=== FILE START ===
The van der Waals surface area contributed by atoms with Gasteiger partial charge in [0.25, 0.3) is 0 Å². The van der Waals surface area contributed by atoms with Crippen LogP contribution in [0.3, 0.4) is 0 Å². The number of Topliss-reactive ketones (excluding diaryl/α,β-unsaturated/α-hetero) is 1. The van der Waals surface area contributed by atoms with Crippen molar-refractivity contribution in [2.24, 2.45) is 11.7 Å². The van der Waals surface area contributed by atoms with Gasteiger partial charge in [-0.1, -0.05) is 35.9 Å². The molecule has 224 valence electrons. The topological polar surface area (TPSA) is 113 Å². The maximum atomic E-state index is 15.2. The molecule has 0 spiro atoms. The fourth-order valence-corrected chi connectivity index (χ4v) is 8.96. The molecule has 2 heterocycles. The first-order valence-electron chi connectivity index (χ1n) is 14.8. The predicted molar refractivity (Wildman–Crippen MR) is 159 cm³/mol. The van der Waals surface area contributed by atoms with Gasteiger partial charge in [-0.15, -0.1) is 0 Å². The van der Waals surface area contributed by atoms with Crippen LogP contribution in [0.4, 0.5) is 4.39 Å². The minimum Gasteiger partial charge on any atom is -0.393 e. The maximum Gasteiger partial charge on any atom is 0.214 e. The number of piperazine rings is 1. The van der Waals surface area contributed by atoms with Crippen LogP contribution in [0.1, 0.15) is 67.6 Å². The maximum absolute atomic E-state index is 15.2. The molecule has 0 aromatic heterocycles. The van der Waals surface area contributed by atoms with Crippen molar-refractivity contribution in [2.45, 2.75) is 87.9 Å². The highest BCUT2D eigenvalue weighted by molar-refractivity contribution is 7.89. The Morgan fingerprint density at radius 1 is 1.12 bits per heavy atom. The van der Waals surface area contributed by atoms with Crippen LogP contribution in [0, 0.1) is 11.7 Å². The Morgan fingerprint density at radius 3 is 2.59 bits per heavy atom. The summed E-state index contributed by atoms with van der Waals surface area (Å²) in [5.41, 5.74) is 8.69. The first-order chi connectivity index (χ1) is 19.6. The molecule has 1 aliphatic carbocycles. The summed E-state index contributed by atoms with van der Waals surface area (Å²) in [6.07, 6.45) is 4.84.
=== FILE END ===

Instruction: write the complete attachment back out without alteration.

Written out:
The van der Waals surface area contributed by atoms with Gasteiger partial charge in [0.25, 0.3) is 0 Å². The van der Waals surface area contributed by atoms with Crippen LogP contribution in [0.3, 0.4) is 0 Å². The number of Topliss-reactive ketones (excluding diaryl/α,β-unsaturated/α-hetero) is 1. The van der Waals surface area contributed by atoms with Crippen molar-refractivity contribution in [2.24, 2.45) is 11.7 Å². The van der Waals surface area contributed by atoms with Gasteiger partial charge in [-0.1, -0.05) is 35.9 Å². The molecule has 224 valence electrons. The topological polar surface area (TPSA) is 113 Å². The maximum atomic E-state index is 15.2. The molecule has 0 spiro atoms. The fourth-order valence-corrected chi connectivity index (χ4v) is 8.96. The molecule has 2 heterocycles. The first-order valence-electron chi connectivity index (χ1n) is 14.8. The predicted molar refractivity (Wildman–Crippen MR) is 159 cm³/mol. The van der Waals surface area contributed by atoms with Gasteiger partial charge in [-0.15, -0.1) is 0 Å². The van der Waals surface area contributed by atoms with Crippen LogP contribution in [0.4, 0.5) is 4.39 Å². The minimum Gasteiger partial charge on any atom is -0.393 e. The maximum Gasteiger partial charge on any atom is 0.214 e. The number of piperazine rings is 1. The van der Waals surface area contributed by atoms with Crippen LogP contribution in [0.1, 0.15) is 67.6 Å². The maximum absolute atomic E-state index is 15.2. The molecule has 0 aromatic heterocycles. The van der Waals surface area contributed by atoms with Crippen molar-refractivity contribution in [2.45, 2.75) is 87.9 Å². The highest BCUT2D eigenvalue weighted by molar-refractivity contribution is 7.89. The Morgan fingerprint density at radius 1 is 1.12 bits per heavy atom. The van der Waals surface area contributed by atoms with Crippen LogP contribution in [0, 0.1) is 11.7 Å². The Morgan fingerprint density at radius 3 is 2.59 bits per heavy atom. The summed E-state index contributed by atoms with van der Waals surface area (Å²) in [5.41, 5.74) is 8.69. The first-order chi connectivity index (χ1) is 19.6. The molecule has 1 aliphatic carbocycles. The summed E-state index contributed by atoms with van der Waals surface area (Å²) in [6.07, 6.45) is 4.84.